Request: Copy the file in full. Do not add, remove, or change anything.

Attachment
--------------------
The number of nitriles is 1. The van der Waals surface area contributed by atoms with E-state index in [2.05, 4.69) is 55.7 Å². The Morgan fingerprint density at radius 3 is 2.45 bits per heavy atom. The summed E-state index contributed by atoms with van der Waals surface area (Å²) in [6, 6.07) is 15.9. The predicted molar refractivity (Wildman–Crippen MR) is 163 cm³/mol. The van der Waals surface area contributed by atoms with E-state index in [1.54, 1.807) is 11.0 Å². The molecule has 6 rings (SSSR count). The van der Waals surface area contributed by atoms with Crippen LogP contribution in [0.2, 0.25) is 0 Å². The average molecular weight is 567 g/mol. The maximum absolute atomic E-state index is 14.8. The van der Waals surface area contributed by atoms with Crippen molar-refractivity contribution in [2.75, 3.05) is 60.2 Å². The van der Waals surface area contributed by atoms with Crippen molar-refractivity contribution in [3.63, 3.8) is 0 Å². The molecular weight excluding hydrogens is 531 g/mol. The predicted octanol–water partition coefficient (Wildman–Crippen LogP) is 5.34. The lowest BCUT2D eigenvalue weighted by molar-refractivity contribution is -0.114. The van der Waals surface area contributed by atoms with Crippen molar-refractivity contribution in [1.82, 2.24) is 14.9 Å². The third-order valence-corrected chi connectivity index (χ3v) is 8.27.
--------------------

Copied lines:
The number of nitriles is 1. The van der Waals surface area contributed by atoms with E-state index in [2.05, 4.69) is 55.7 Å². The Morgan fingerprint density at radius 3 is 2.45 bits per heavy atom. The summed E-state index contributed by atoms with van der Waals surface area (Å²) in [6, 6.07) is 15.9. The predicted molar refractivity (Wildman–Crippen MR) is 163 cm³/mol. The van der Waals surface area contributed by atoms with E-state index in [1.54, 1.807) is 11.0 Å². The molecule has 6 rings (SSSR count). The van der Waals surface area contributed by atoms with Crippen LogP contribution in [0.2, 0.25) is 0 Å². The average molecular weight is 567 g/mol. The maximum absolute atomic E-state index is 14.8. The van der Waals surface area contributed by atoms with Crippen molar-refractivity contribution in [2.75, 3.05) is 60.2 Å². The van der Waals surface area contributed by atoms with Crippen molar-refractivity contribution in [3.63, 3.8) is 0 Å². The molecular weight excluding hydrogens is 531 g/mol. The predicted octanol–water partition coefficient (Wildman–Crippen LogP) is 5.34. The lowest BCUT2D eigenvalue weighted by molar-refractivity contribution is -0.114. The van der Waals surface area contributed by atoms with Crippen molar-refractivity contribution in [1.82, 2.24) is 14.9 Å². The third-order valence-corrected chi connectivity index (χ3v) is 8.27.